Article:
Weeks 47 - 52: End to a Year of No New Clothes

The year of #nonewclothes2015 came to a rapid conclusion in a whirlwind of work/pleasure activities and a frenetic December spent with great colleagues, family and friends. With such a busy social schedule, how would I get on utilising my existing wardrobe and avoiding buying new stuff to suit the occasion? When the spotlight is fully on during the social season of Christmas and New Year, how would I manage to spruce myself up from event to event? Of course, being too busy to spend time hanging out shopping continued to be a rule of thumb.

Upcycling the Italian Way

At the end of November 2015 I packed my bags for a three day trip to Florence and Prato in Italy, for workshop #2 of the EU Trash-2-Cash project. The most interesting part of this trip was the museum tour, which highlighted the way in which Italian industry had been recycling for centuries - in particular woven woollen cloth in the Prato district - and during the war, when new fibres like cellulosics from corn starch and crab shells were invented (like the first forms of Ingeo and Chitin/Chitosan respectively). I had always thought these were invented by the industry to try to be less environmentally impactful, but it was in fact economic need that drove this innovation, in an attempt to keep Italian industry healthy during the war when the supply of other fibres were limited due to trade/transport restrictions.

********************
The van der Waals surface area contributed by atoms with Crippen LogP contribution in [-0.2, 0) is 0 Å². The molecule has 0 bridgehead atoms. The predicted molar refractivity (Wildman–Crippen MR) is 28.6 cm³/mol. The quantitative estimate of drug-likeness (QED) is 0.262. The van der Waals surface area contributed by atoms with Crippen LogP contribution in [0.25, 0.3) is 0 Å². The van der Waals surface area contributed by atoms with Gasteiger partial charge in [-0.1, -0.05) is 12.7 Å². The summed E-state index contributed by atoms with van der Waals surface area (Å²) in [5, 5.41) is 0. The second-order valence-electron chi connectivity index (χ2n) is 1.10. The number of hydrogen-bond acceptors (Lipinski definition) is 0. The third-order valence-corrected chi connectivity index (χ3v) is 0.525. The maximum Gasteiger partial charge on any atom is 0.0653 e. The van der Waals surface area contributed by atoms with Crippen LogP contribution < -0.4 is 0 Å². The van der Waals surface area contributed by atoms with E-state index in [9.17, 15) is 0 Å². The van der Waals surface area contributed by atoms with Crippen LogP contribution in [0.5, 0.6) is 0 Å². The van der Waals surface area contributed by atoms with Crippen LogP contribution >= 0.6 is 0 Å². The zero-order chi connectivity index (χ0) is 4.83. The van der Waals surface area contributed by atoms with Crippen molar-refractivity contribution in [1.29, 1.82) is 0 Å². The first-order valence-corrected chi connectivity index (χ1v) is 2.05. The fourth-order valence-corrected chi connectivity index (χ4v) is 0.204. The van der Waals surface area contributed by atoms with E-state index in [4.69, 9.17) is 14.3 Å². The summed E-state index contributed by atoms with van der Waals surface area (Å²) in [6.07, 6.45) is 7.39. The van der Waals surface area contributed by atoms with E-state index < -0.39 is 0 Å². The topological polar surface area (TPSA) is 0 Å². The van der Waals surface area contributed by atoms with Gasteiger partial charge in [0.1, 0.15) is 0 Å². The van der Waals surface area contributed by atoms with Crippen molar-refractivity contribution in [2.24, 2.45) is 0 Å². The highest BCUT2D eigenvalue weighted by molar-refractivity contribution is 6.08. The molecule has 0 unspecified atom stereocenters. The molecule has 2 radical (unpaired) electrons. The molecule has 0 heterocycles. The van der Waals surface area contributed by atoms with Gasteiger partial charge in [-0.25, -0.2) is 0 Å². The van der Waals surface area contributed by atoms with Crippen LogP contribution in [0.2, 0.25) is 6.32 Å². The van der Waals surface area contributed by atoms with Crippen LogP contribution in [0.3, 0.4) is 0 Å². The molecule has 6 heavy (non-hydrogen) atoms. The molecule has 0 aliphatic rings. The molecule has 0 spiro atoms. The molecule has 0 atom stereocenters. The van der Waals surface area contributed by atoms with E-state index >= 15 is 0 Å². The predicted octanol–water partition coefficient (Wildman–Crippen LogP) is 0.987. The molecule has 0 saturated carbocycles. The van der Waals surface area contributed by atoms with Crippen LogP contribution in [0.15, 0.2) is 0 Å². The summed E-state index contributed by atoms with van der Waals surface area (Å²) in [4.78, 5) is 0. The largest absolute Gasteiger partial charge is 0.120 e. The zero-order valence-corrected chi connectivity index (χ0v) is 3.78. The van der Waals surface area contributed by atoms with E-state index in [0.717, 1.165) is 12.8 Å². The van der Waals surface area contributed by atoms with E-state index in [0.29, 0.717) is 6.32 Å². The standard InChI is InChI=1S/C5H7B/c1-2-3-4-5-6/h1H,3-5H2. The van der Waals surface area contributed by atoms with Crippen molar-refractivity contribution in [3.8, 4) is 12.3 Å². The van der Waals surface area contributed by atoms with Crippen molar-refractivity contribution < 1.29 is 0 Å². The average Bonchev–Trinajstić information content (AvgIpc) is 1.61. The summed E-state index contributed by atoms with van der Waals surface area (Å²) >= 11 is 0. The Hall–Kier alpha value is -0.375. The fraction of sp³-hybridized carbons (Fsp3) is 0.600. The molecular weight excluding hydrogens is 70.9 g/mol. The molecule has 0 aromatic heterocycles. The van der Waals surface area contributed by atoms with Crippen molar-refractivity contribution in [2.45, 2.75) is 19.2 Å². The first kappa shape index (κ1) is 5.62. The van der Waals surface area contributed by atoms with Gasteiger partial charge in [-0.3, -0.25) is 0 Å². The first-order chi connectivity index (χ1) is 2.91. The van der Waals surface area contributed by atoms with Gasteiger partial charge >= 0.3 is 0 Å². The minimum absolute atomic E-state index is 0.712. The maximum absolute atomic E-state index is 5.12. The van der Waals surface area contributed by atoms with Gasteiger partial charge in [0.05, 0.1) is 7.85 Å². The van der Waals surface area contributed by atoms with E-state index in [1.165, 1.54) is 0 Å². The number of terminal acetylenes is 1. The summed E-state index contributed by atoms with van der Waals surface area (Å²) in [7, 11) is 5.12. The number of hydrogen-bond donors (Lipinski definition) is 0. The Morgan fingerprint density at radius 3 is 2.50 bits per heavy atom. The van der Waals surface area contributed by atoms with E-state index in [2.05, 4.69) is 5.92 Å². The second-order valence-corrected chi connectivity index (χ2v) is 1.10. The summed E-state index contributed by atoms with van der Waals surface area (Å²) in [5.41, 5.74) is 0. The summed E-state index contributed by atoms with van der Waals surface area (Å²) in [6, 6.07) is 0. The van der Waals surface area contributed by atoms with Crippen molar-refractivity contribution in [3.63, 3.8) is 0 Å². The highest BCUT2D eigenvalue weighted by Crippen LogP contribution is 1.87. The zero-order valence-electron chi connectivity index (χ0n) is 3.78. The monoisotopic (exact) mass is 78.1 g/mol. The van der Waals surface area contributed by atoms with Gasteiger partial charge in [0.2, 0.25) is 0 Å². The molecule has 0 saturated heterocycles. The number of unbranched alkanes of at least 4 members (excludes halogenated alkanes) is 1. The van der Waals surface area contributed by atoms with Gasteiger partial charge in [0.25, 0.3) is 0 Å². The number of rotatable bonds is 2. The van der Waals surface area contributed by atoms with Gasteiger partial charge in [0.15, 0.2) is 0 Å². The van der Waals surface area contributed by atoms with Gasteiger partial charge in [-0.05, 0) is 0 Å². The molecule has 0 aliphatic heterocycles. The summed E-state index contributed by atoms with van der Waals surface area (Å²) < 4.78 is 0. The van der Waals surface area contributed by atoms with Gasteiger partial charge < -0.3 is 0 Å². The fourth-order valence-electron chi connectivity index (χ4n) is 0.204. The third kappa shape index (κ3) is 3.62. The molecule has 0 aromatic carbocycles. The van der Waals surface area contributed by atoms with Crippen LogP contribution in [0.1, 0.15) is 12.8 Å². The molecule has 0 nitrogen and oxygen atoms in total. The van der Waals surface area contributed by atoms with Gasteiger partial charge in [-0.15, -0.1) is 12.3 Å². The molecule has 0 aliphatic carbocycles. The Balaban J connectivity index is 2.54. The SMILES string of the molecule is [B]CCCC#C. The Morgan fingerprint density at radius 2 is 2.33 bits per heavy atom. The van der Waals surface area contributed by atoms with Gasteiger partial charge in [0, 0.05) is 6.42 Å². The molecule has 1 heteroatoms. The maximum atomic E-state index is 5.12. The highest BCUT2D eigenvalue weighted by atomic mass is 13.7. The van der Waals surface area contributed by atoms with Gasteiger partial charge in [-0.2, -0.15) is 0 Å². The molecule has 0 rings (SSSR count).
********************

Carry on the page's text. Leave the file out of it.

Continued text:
T2C consortium researchers on a guided tour, Prato Textile Museum, November 2015

T2C consortium researchers on a guided tour, Prato Textile Museum, November 2015

T2C researchers split into two groups, reflecting on properties of polyester and cellulosic fibres, WS2, November 2015

T2C researchers split into two groups, reflecting on properties of polyester and cellulosic fibres, WS2, November 2015

I was very happy to dust off some old winter-wear favourites for this trip - albeit with buttons freshly replaced and moth holes darned. This coat always elicits a comment or two and I am very glad I found it at a studio sample sale for Ginka by Neisha Crosland, back in the days when she briefly did a fashion range along with the classic interiors collections. (It also came with a printed velvet weekend bag - making a totally matching look which pleases my virgo rising tendencies...)

Velvet coat by Ginka from Neisha Crosland

Velvet coat by Ginka from Neisha Crosland

Wearing the birthday cardigan from March this year whilst showing an old photogram print polyester scarf design during a conversation about the attributes of the fibre

Wearing the birthday cardigan from March this year whilst showing an old photogram print polyester scarf design during a conversation about the attributes of the fibre

Don't look too closely at this scarf - moth holes thoroughly repaired with visible mending techniques after the Tom of Holland workshop, in July 2015

Don't look too closely at this scarf - moth holes thoroughly repaired with visible mending techniques after the Tom of Holland workshop, in July 2015

The only place I shopped whilst in Italy was in pursuit of lovely lotions from Farmacia Santa Maria Novella - a place I always go when in Florence. Frankly, the poshest Boots you will ever go into! (I first visited in 1998 with Nicky Lawler, then on my first trip with husband-to-be Paul in 2003. It has been totally renovated since then, and is well worth a visit if you are ever in Florence.)